The planning behind many of China’s major infrastructure projects abroad has been “downright inadequate”, leading to huge financial losses, according to the head of the country’s state export credit insurer.

Wang Wen, of China Export and Credit Insurance Corporation, known as Sinosure, said Chinese developers and financiers of projects in developing nations supported by Beijing’s “Belt and Road Initiative” need to step up their risk management to avoid disaster.

He cited the mistakes of a major railway project in Africa that has cost Sinosure close to US$1 billion in losses, according to its chief economist.

Lessons should be drawn from the poorly executed US$4 billion Addis Ababa-Djibouti freight railway that was inaugurated early this year but has already had to restructure its debt because of underuse caused by power shortages, Wang told a belt and road infrastructure financing forum in Hong Kong earlier this month.

“Ethiopia’s planning capabilities are lacking, but even with the help of Sinosure and the lending Chinese bank it was still insufficient.”

He said other China-backed projects plagued by poor preparation have included sugar refineries that have lacked a supply of sugar beet, and underused railways in Latin America.

His comments were a stark reminder to Hong Kong financiers and investors at the forum looking to tap belt and road opportunities of the risks of backing projects in developing nations.

Put forward five years ago, President Xi Jinping’s “Belt and Road Initiative” aims to create modern-day Silk Road trading routes across Eurasia and Africa by building railways, roads and ports. It has, however, so far relied on state financing, which has raised concerns about its sustainability and political impact.

The Hong Kong Monetary Authority has been working hard to make the city a financing hub for belt and road projects.

The Addis Ababa-Djibouti railway, Africa’s first cross-country electric railway, was built by China Rail Engineering Corporation and China Civil Engineering Construction Corporation and backed by US$3.3 billion of loans from the Export-Import Bank of China.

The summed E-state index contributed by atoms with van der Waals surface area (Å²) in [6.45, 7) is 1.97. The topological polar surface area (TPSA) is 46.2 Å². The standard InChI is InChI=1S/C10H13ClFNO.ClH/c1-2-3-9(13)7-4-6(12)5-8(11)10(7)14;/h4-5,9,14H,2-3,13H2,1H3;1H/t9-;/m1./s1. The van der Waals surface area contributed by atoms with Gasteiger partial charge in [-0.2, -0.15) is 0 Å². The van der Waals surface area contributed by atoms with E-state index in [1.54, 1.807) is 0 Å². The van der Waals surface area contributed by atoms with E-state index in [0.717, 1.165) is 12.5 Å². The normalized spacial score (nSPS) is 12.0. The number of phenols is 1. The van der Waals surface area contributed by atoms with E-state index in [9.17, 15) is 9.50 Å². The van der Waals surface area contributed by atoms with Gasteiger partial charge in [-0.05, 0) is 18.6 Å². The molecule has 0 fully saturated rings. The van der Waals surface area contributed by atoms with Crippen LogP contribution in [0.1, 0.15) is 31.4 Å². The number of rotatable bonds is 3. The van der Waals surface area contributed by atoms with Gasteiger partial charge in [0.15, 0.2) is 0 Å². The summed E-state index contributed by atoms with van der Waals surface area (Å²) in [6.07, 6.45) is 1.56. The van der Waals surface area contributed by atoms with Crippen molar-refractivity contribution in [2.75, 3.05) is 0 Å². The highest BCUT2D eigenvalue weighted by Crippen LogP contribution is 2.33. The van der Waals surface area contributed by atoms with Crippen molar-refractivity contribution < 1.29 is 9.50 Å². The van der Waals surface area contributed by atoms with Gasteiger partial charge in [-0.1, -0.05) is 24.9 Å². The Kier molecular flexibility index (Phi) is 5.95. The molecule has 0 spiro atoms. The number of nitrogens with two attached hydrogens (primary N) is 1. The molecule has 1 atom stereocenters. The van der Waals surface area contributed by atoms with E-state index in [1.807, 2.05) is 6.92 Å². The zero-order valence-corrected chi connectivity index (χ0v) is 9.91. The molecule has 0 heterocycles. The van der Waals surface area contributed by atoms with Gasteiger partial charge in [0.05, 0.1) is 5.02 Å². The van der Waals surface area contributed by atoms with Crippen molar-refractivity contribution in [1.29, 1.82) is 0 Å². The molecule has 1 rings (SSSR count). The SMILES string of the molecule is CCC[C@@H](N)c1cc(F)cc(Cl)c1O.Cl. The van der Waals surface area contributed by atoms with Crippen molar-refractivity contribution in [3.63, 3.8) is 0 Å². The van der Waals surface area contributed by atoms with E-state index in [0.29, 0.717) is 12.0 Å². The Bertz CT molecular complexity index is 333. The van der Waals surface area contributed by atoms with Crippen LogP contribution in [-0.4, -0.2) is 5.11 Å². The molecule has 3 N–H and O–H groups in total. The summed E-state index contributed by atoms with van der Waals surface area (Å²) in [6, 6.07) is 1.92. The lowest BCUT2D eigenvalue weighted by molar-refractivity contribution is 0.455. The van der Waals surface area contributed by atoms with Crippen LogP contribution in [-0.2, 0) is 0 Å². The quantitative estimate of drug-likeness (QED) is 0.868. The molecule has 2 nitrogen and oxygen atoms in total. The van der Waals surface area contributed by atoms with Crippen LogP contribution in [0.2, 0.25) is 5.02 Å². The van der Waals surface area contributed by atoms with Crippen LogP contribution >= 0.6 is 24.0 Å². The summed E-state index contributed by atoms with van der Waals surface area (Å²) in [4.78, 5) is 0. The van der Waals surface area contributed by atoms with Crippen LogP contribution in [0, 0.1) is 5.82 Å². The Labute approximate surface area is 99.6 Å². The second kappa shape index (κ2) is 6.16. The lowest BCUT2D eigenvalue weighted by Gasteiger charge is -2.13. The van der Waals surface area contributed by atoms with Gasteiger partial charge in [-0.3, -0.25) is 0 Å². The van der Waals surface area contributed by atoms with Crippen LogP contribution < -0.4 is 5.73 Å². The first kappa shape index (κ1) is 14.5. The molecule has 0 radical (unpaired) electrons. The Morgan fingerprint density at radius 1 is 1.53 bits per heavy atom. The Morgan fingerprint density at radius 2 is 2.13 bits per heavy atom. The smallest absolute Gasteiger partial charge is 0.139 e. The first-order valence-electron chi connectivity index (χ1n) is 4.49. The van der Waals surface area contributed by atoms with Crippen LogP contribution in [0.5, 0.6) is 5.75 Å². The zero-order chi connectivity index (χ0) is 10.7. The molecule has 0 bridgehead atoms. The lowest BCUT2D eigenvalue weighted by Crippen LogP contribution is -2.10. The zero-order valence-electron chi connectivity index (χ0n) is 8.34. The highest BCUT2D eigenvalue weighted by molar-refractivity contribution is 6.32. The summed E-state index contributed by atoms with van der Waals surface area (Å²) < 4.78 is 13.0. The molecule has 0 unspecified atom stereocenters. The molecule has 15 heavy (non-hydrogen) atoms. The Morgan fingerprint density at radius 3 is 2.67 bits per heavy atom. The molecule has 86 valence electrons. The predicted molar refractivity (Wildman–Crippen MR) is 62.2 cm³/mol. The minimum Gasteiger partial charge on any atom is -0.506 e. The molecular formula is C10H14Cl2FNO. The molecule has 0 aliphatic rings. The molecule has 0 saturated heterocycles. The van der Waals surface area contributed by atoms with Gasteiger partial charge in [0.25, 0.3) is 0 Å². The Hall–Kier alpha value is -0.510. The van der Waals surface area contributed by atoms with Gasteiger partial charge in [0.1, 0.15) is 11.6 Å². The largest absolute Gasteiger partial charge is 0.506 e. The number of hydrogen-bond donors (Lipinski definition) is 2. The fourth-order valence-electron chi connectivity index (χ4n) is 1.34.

Sinosure, which provides payment guarantee to the project, is now almost US$1 billion out of pocket on the 756-km railway that gives landlocked Ethiopia sea access through neighbouring Djibouti, said Wang.

Many large projects in nations supported by the belt and road strategy are financed by Chinese banks, often with payment guarantees or default insurance provided by Sinosure.

Others are provided by multilateral policy banks such as the China-initiated Asian Infrastructure Investment Bank (AIIB). The rest are commercial-oriented projects such as power plants and toll roads that commercial banks are willing to lend to.

Policy banks’ so-called “concessionary lending” at favourable terms to borrowers is mostly off-limits to international commercial banks because of their profit objectives.

There have long been calls for more private sector funding.

“[Belt and road] projects are such a mammoth undertaking, to realise them we have to get commercial capital involved,” said Peter Burnett, Standard Chartered’s head of corporate finance for Greater China and North Asia in an interview. “That is going to happen and we are beginning to see it.”

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Although Asia has a huge amount of private savings looking for safe long-term investments, suitable projects are hard to find within the region and most of the funds end up in developed markets, said AIA’s group chief investment officer Mark Konyn.

The life insurance giant has doubled its allocation to infrastructure to around US$20 billion in the past decade, he added.

To help change this, the Hong Kong government’s mortgage insurer Hong Kong Mortgage Corporation earlier this month said it plans to buy a diverse basket of infrastructure loans in nations not limited to the belt and road’s geographical scope next year and explore the idea of “securitising” or repackaging them into securities to be sold to investors.